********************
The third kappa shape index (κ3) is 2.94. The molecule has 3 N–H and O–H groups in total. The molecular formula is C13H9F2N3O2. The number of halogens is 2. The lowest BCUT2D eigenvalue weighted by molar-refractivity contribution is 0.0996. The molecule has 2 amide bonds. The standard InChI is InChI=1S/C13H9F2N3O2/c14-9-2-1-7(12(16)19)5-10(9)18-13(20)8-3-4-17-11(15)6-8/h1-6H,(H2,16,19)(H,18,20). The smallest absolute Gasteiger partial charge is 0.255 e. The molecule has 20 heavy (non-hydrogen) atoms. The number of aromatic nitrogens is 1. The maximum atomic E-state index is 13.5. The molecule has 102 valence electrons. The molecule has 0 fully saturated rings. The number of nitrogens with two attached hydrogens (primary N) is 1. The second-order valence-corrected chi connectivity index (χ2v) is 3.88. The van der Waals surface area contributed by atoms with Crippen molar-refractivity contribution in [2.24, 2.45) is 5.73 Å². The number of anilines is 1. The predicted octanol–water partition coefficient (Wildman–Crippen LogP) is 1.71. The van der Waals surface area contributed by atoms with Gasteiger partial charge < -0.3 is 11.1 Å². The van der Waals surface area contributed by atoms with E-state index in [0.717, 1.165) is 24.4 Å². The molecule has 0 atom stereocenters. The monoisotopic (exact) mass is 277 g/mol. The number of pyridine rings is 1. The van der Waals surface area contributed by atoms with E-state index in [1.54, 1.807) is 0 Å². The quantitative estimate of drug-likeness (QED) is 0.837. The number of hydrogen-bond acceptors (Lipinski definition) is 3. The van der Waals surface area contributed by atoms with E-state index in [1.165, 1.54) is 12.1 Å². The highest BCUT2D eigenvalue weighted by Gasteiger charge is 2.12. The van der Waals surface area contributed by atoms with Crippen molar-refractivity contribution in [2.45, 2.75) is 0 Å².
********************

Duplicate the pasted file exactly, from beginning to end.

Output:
The third kappa shape index (κ3) is 2.94. The molecule has 3 N–H and O–H groups in total. The molecular formula is C13H9F2N3O2. The number of halogens is 2. The lowest BCUT2D eigenvalue weighted by molar-refractivity contribution is 0.0996. The molecule has 2 amide bonds. The standard InChI is InChI=1S/C13H9F2N3O2/c14-9-2-1-7(12(16)19)5-10(9)18-13(20)8-3-4-17-11(15)6-8/h1-6H,(H2,16,19)(H,18,20). The smallest absolute Gasteiger partial charge is 0.255 e. The molecule has 20 heavy (non-hydrogen) atoms. The number of aromatic nitrogens is 1. The maximum atomic E-state index is 13.5. The molecule has 102 valence electrons. The molecule has 0 fully saturated rings. The number of nitrogens with two attached hydrogens (primary N) is 1. The second-order valence-corrected chi connectivity index (χ2v) is 3.88. The van der Waals surface area contributed by atoms with Crippen molar-refractivity contribution in [2.24, 2.45) is 5.73 Å². The number of anilines is 1. The predicted octanol–water partition coefficient (Wildman–Crippen LogP) is 1.71. The van der Waals surface area contributed by atoms with Gasteiger partial charge < -0.3 is 11.1 Å². The van der Waals surface area contributed by atoms with E-state index in [0.717, 1.165) is 24.4 Å². The molecule has 0 atom stereocenters. The monoisotopic (exact) mass is 277 g/mol. The number of pyridine rings is 1. The van der Waals surface area contributed by atoms with E-state index in [1.54, 1.807) is 0 Å². The quantitative estimate of drug-likeness (QED) is 0.837. The number of hydrogen-bond acceptors (Lipinski definition) is 3. The van der Waals surface area contributed by atoms with E-state index in [1.165, 1.54) is 12.1 Å². The highest BCUT2D eigenvalue weighted by Gasteiger charge is 2.12. The van der Waals surface area contributed by atoms with Crippen molar-refractivity contribution in [2.45, 2.75) is 0 Å².